Q&A with Kari Pei, Global Product Designer for Interface

Kari_Pei_2_blogWe recently welcomed Kari Pei, recognized design leader in the textile industry, as Interface’s new global product designer. She will work closely with our internal product design and development teams as well as sustainability leader David Oakey Designs.

Kari is equally at home in the design studio and on the factory floor. Her extensive resume includes work with globally celebrated fashion houses, manufacturers and hospitality brands such as Starwood Hotels, MGM Resorts International, Knoll, Wolf Gordon, Maharam and Jhane Barnes.

Her passion for sustainability coupled with her design expertise and insight made her the perfect choice for this new role. Even though she’s just settled in, she graciously answered some questions so that you can get to know her better. We can’t wait to see her work come to life on the floor!

1. Where are you finding your inspiration right now?

Currently, Interface’s focus on social sustainability is the genesis of my inspiration. The Net-Works program really brought gravity to our idea of social sustainability.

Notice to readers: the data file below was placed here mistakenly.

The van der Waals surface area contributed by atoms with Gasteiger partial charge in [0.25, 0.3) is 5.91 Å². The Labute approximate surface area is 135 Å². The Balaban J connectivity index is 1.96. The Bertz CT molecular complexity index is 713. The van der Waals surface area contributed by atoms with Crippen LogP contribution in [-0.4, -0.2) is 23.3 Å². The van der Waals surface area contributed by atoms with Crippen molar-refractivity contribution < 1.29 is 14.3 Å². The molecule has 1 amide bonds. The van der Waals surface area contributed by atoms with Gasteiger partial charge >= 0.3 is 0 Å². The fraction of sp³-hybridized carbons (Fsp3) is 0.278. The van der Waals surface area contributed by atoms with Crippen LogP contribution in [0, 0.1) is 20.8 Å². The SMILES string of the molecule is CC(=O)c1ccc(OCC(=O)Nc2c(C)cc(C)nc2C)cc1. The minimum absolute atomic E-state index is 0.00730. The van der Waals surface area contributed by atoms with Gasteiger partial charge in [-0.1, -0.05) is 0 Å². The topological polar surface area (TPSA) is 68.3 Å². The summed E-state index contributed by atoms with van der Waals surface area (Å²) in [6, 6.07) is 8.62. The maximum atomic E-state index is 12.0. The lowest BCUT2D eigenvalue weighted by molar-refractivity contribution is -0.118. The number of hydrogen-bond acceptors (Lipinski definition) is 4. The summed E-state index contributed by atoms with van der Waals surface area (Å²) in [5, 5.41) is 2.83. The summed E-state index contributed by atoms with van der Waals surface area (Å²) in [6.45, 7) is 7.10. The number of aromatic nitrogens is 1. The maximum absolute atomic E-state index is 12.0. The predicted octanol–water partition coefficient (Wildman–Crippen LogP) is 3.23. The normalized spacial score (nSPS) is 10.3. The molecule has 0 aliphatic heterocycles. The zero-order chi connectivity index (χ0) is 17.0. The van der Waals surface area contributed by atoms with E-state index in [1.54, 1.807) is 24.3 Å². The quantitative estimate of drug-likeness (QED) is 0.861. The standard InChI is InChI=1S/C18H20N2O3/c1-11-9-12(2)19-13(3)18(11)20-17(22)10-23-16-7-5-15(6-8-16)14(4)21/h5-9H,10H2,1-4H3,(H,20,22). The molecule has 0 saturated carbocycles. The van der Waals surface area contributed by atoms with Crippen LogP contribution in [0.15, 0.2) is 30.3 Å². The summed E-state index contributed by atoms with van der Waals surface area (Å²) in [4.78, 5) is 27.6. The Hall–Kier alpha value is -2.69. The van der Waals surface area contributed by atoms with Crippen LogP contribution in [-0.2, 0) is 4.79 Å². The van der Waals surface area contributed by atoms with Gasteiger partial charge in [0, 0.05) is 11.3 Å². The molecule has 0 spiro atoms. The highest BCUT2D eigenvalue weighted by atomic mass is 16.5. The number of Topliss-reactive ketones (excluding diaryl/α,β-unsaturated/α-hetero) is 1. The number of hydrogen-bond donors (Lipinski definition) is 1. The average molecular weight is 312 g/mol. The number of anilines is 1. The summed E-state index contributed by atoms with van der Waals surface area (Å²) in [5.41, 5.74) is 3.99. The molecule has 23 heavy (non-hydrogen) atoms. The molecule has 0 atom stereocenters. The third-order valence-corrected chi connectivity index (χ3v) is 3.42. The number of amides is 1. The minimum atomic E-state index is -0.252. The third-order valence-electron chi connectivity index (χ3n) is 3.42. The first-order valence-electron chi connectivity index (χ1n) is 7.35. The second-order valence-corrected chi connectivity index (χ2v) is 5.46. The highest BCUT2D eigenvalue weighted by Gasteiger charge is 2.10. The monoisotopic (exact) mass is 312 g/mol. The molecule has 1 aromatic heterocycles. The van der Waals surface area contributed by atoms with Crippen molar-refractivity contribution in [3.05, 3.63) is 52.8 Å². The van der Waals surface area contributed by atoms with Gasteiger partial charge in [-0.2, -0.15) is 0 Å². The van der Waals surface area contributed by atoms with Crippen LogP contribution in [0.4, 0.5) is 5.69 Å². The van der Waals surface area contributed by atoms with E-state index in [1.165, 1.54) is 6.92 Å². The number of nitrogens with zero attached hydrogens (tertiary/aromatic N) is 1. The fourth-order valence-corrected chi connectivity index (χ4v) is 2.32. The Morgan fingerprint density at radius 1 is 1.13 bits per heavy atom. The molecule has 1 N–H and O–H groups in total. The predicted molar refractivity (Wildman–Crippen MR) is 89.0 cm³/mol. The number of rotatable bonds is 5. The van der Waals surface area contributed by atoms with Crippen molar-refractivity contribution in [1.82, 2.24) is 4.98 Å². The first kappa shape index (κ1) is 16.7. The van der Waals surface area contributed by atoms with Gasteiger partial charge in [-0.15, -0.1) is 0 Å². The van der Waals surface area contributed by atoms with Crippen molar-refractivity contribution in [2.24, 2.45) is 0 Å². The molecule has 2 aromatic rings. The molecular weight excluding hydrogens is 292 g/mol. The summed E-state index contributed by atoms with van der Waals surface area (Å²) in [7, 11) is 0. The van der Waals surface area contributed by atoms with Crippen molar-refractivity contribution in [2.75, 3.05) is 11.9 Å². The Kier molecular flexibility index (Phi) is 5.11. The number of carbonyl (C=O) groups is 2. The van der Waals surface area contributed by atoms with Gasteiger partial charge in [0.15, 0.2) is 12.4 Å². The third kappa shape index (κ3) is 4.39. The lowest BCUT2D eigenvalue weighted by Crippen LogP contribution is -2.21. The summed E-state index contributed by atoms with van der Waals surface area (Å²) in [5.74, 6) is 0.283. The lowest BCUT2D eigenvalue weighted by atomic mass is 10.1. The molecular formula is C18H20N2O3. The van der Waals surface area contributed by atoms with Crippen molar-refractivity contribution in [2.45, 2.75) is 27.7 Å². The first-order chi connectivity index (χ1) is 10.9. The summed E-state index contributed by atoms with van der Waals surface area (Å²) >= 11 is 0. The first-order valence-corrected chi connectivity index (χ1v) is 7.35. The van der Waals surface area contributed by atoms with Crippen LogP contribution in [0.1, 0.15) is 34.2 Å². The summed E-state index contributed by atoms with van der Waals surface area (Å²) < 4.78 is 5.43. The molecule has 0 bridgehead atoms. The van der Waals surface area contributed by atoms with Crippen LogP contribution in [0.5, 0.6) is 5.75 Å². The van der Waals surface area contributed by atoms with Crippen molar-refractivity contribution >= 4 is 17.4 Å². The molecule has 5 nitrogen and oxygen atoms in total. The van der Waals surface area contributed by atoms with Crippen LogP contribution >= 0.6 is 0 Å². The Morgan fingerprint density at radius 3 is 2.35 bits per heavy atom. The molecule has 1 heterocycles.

But, in thinking about social sustainability, ideas about commonality among people begin to come to mind. I am struck by the simplicity and universality in textiles from around the world and from a large span of ages. The mark making and patterning from 10th century Korea to 19th century Central America have a common language. Therefore, people come together and seem much more similar than different. In a way, that is a kind of social sustainability we create by using a common dialogue through craft. Incorporating the suggestion of “craft” into design gives a reference to that common language, which I find very inspiring.

2. How does flooring set the tone for the design of a space?

Flooring establishes the hierarchy of the space. It can suggest area designation and delineation. It can soften, harden, calm or activate a space by the change in color, scale, texture and pattern. Flooring informs the use of a space; i.e., for task seating, wayfinding or socializing.

3. What three favorite trends are you seeing right now?

Painterly effects, varied, textured effects and biophilic-inspired patterns.

4. What is your favorite place?

In my life, it is in the hammock of our family house in Katonah, NY, gently swinging while listening to the cacophony of sound made by the wind rustling through the leaves. In the world, it is anywhere I learn about culture.

5. What is your “must have” design tool?

Pencil and paper or Photoshop.

6. What trends are you seeing in the hospitality industry?

The trend I see in hospitality is “uniqueness.” Every hotel wants each of their projects to be considered “unique” in its place in the world. They each have to offer something that is individualistic to that particular hotel so it is memorable and people return to it in order to experience it again.

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